Judge finds that ex-county clerk Kim Davis violated same-sex couples’ constitutional rights
A Kentucky federal judge on Friday ruled that former county clerk Kim Davis violated two gay couples’ constitutional rights when she repeatedly denied them a marriage license.
U.S. Judge David Bunning in the Eastern District of Kentucky found Davis guilty of violating the constitutional rights of the plaintiffs in the case, David Ermold and David Moore, and James Yates and Will Smith, according to the court document. The matter will likely go to trial to determine the damages.
In his ruling, Bunning said Davis purposely evaded the 2015 U.S. Supreme Court ruling Obergefell v. Hodges, which legalized same-sex marriage in the U.S.
“It is readily apparent that Obergefell recognizes Plaintiffs’ Fourteenth Amendment right to marry. It is also readily apparent that Davis made a conscious decision to violate Plaintiffs’ right,” Bunning wrote.
In a Friday statement, Liberty Counsel, which is representing Davis, said they will argue in court that their client is not responsible for damages, saying Kentucky allows clerks to opt out of issuing hunting and fishing licenses and the state passed a law allowing for a religious exemption in the issuance of marriage licenses.
“Kim Davis is entitled to protection to an accommodation based on her sincere religious belief,” Liberty Counsel Founder and Chairman Mat Staver said in a statement. “This case raises serious First Amendment free exercise of religion claims and has a high potential of reaching the Supreme Court.”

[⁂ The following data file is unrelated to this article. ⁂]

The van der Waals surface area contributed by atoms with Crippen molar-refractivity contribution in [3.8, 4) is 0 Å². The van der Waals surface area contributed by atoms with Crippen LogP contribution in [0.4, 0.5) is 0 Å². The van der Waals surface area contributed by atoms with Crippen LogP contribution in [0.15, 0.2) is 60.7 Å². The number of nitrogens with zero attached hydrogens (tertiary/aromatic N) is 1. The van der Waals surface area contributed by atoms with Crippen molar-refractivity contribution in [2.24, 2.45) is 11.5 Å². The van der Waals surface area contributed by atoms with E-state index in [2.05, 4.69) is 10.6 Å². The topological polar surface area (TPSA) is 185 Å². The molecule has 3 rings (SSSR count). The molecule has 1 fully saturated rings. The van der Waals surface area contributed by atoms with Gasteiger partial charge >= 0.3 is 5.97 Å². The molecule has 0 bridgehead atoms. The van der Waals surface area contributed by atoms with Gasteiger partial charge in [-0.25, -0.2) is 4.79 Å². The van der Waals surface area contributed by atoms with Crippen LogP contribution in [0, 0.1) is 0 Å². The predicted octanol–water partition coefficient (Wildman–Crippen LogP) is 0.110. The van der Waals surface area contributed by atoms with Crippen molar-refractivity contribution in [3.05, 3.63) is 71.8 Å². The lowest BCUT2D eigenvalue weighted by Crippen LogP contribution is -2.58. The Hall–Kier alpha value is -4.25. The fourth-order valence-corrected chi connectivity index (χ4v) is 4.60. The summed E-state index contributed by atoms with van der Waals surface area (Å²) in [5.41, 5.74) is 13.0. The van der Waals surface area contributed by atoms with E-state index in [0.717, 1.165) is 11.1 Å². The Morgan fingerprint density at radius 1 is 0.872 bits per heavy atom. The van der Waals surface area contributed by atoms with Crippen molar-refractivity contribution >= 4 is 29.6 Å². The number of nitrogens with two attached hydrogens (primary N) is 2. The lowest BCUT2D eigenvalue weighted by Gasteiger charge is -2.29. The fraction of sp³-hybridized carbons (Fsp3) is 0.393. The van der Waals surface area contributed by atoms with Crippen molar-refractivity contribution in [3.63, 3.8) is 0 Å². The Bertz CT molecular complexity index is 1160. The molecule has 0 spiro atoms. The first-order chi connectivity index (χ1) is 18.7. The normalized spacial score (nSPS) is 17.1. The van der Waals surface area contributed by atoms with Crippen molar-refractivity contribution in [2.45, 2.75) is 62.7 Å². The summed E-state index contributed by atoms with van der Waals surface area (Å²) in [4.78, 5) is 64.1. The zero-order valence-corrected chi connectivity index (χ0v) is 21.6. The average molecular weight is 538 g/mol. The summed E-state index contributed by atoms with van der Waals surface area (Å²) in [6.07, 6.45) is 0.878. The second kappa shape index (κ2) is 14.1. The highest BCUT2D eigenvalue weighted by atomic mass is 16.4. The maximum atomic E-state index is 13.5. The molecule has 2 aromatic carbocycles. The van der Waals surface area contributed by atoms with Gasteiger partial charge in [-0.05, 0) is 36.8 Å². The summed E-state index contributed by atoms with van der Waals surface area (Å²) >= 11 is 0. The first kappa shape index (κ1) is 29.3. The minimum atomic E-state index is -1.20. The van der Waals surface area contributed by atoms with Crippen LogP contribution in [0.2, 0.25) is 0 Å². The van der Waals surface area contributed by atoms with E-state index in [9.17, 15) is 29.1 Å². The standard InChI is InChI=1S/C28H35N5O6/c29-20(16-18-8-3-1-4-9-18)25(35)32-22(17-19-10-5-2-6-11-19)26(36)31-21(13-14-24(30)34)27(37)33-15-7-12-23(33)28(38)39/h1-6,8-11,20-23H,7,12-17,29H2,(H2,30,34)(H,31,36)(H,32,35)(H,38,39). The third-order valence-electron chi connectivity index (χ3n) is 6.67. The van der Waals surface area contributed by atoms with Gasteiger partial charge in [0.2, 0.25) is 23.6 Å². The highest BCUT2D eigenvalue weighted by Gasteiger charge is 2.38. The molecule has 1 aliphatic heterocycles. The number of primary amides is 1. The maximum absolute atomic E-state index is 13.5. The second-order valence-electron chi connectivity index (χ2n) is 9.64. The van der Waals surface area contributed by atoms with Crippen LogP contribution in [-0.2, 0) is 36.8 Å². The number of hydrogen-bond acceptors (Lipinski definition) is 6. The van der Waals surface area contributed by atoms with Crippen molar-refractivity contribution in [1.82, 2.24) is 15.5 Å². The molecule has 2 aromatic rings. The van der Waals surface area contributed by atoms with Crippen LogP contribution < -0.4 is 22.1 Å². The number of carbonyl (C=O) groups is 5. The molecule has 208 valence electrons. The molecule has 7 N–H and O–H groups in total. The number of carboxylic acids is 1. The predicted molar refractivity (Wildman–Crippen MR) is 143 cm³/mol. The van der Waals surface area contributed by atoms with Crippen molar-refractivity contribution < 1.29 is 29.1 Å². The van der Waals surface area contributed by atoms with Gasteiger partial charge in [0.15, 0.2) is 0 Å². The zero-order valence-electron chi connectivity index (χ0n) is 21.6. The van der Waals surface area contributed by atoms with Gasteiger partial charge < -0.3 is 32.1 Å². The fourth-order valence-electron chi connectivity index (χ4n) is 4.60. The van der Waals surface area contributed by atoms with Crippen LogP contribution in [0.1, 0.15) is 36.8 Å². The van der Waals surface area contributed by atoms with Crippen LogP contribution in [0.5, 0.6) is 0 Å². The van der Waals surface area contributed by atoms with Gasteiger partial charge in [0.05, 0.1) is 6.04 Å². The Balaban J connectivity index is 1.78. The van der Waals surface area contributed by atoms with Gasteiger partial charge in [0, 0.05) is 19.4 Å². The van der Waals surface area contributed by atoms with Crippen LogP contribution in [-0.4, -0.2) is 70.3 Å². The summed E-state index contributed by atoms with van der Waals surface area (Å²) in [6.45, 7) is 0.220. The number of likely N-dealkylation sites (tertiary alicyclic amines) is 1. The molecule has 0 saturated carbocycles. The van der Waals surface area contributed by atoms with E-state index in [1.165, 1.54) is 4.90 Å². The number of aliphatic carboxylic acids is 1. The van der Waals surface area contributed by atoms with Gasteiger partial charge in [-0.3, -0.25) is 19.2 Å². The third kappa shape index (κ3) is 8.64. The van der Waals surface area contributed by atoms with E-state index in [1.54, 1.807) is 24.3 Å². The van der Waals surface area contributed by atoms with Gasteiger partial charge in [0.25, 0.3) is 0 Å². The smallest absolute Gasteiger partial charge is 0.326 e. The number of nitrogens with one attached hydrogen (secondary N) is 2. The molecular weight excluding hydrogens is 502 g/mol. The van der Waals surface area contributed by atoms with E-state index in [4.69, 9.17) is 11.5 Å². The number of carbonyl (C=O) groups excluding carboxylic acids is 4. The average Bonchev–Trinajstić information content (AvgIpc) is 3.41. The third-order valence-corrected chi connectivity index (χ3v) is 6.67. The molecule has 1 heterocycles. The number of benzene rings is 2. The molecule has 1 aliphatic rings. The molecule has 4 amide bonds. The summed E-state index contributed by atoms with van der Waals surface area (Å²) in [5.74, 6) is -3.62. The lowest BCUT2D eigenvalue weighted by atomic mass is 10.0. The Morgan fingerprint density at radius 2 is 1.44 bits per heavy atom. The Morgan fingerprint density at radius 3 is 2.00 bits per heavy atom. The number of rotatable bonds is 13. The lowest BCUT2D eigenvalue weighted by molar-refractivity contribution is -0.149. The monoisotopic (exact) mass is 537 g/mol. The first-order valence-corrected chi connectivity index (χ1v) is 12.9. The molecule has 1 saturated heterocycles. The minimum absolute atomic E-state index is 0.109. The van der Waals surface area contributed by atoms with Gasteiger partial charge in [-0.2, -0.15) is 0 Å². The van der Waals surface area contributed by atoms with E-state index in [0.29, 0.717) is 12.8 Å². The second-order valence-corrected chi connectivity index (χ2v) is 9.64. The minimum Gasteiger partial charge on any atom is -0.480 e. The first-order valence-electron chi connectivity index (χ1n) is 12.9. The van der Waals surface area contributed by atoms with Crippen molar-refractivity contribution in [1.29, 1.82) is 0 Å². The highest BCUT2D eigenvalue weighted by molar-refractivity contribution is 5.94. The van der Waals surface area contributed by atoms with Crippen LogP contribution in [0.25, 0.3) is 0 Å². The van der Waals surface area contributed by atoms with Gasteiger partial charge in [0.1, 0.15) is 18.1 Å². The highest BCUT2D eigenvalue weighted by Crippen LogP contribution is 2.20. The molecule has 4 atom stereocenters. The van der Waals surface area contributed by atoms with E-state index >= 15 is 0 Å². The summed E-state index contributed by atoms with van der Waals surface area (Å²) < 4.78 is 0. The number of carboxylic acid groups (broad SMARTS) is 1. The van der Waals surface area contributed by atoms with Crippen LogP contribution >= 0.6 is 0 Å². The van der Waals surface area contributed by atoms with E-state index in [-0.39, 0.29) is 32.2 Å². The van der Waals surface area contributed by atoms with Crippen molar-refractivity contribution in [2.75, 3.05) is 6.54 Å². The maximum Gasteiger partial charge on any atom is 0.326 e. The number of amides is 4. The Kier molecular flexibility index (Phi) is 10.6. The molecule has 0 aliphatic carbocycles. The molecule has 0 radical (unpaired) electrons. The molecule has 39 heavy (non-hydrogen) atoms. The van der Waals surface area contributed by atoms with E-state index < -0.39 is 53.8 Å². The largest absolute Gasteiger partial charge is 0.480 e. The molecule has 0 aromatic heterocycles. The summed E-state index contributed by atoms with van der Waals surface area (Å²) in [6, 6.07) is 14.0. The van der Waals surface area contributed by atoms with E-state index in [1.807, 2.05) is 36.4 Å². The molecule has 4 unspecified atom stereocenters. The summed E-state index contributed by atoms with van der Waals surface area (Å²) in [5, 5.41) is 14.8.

In July 2015, after the Supreme Court ruling, Davis denied Ermold and Moore a marriage license “under God’s authority,” according to the court document. The couple were denied two more times.
Yates and Smith were denied a marriage license five times.
Both couples were finally awarded a license after Davis was jailed under contempt of court.
Michael Gartland, an attorney for the plaintiffs, told WKYT his clients “could not be more happy” with Friday’s ruling.
“As the court notes in the decision, this case has been pending since 2015. They couldn’t be more happy that they’re finally going to get their day in court and they’re confident justice will be served,” he told the outlet.